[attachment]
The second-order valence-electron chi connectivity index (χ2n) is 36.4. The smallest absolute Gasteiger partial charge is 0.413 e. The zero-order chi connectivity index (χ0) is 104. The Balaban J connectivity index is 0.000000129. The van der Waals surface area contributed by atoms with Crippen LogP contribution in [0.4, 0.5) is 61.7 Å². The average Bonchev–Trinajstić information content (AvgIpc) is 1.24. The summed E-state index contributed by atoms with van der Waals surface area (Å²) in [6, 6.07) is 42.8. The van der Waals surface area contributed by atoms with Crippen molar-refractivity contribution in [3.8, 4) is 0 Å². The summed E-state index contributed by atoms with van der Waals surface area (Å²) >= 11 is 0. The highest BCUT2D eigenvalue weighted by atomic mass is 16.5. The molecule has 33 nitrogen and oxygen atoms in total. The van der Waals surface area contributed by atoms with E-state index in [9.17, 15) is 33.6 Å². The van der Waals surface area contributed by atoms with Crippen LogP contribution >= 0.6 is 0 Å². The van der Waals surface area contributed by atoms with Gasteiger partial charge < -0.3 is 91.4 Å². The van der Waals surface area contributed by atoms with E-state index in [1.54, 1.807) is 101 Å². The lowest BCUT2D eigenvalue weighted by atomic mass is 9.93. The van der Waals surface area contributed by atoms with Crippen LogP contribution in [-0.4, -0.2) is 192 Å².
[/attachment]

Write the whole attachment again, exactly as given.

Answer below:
The second-order valence-electron chi connectivity index (χ2n) is 36.4. The smallest absolute Gasteiger partial charge is 0.413 e. The zero-order chi connectivity index (χ0) is 104. The Balaban J connectivity index is 0.000000129. The van der Waals surface area contributed by atoms with Crippen LogP contribution in [0.4, 0.5) is 61.7 Å². The average Bonchev–Trinajstić information content (AvgIpc) is 1.24. The summed E-state index contributed by atoms with van der Waals surface area (Å²) in [6, 6.07) is 42.8. The van der Waals surface area contributed by atoms with Crippen molar-refractivity contribution in [3.8, 4) is 0 Å². The summed E-state index contributed by atoms with van der Waals surface area (Å²) >= 11 is 0. The highest BCUT2D eigenvalue weighted by atomic mass is 16.5. The molecule has 33 nitrogen and oxygen atoms in total. The van der Waals surface area contributed by atoms with E-state index in [9.17, 15) is 33.6 Å². The van der Waals surface area contributed by atoms with Crippen LogP contribution >= 0.6 is 0 Å². The van der Waals surface area contributed by atoms with Gasteiger partial charge < -0.3 is 91.4 Å². The van der Waals surface area contributed by atoms with E-state index in [1.54, 1.807) is 101 Å². The lowest BCUT2D eigenvalue weighted by atomic mass is 9.93. The van der Waals surface area contributed by atoms with Crippen LogP contribution in [-0.4, -0.2) is 192 Å².